Like most Millennial girls, I have a slew of photos of Cinque Terre pinned to my travel-themed board on Pinterest. (The board is titled “wanderlust.” Most days, I have trouble finding the energy to wander past my couch, but at least my social media presence is aspirational.) Even if you don’t know Cinque Terre by name, you’ve probably seen the photos. Imagine dozens of bright, multi-colored houses perched on a cliff overlooking a sandy beach and a deep blue sea. Sound familiar? The name translates to “five lands,” and refers to a group of five villages along the coast of northwest Italy.
I don’t expect most of my Pinterest dreams to come true — although if anyone can install this “press for champagne” button in my apartment, please get in touch ASAP. But when I realized I had two weeks off of school for spring break during my semester abroad in Paris, I jumped at the chance to spend a few days in Cinque Terre.
My friend Roshan and I planned a week-long trip through Greece and Italy, spending the bulk of the time in Cinque Terre. After I uploaded our vacation photos, I kept hearing from friends, “Your spring break looks so beautiful! You must have had an amazing time!”
That’s partially true. And even though the actual villages of Cinque Terre themselves were lovely, our vacation wasn’t. Maybe we skimped too much on travel plans. Instead of direct flights, we spent two full days on trains, buses, and planes getting there and back; instead of staying in a charming bed and breakfast in Cinque Terre, we stayed in a tiny Airbnb that lacked some basic amenities (like one bed per person and WiFi). Because we were there during the off-season, we stood under a broken umbrella in the rain on the beach, instead of, you know, actually swimming. So Italy was a bit of a disappointment.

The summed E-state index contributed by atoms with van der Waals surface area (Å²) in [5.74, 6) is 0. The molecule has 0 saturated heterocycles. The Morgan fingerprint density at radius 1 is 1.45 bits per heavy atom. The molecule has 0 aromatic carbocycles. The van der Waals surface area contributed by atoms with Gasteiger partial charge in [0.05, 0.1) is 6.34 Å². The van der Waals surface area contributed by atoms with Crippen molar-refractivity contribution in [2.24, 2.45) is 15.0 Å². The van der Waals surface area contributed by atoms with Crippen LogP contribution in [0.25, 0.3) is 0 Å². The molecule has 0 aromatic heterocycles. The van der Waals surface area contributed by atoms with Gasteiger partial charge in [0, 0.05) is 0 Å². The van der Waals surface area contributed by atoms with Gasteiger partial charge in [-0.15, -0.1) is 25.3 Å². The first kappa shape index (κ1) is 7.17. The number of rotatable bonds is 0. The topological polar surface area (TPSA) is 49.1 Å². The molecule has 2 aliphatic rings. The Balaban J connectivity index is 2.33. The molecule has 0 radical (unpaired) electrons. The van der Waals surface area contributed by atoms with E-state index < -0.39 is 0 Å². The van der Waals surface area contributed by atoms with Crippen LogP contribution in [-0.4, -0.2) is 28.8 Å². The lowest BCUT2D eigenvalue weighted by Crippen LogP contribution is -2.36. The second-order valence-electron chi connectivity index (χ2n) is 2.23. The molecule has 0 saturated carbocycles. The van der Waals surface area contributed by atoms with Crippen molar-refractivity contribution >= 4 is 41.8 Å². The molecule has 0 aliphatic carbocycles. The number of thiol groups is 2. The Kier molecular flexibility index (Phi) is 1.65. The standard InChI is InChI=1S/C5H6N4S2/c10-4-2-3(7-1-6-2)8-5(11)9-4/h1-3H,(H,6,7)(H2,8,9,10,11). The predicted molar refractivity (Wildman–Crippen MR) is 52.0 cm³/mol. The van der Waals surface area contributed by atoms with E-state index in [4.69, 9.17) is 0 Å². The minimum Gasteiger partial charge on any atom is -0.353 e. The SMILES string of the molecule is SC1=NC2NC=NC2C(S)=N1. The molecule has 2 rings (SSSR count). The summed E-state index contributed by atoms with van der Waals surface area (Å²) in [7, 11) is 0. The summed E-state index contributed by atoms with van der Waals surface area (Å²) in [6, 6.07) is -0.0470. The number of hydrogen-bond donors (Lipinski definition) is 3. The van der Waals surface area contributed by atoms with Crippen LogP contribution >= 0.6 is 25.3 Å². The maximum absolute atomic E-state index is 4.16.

Yes, our vacation looked beautiful. But sometimes, pictures aren’t quite worth a 1000 words. Here are just a few things we were told during our vacation.
“You just missed the bus.”
“You’re on the wrong train.”
“You wanted the train on the opposite platform. Too late now.”
“No, you can’t call a taxi. There’s only one taxi driver in town, and he’s busy right now.”
“No, you can’t use our bathroom.”
“Sorry, we only have a squat toilet.”
“No, you can’t sit there.”
“This restaurant is closed. Come back at 7:00.”
“This restaurant is closed. Come back at 8:00.”
“Don’t pet that cat. It might have rabies.”
“No, there’s no WiFi in the apartment. Is that a problem for you?”
“Yes, this restaurant has WiFi, but we forgot the password.”
“Sorry, we do have WiFi, but it isn’t working right now. It should be fixed sometime next year.”
“Sorry, we don’t have any cranberry juice for your Cosmo. I know it’s your birthday. I’m sorry.”
“We don’t have any birthday cake. Would you like some potato chips instead?”
“No, I’ve never heard of that. What’s a mimosa? How do you make one?”
All that was understandable. To be fair, we were in suburban Italy during the off-season. But the real kicker? The one phrase that no Pinterest-loving Millennial ever wants to hear?
“Sorry, I don’t understand. What is brunch? I don’t think we have that here.”
My spring break might not have been James Franco-levels of catastrophe, but it made me appreciate my daily life just a little bit more. And tomorrow at 11 a.m., you can find me digging into a pile of eggs and bacon and pancakes with a mimosa on the side.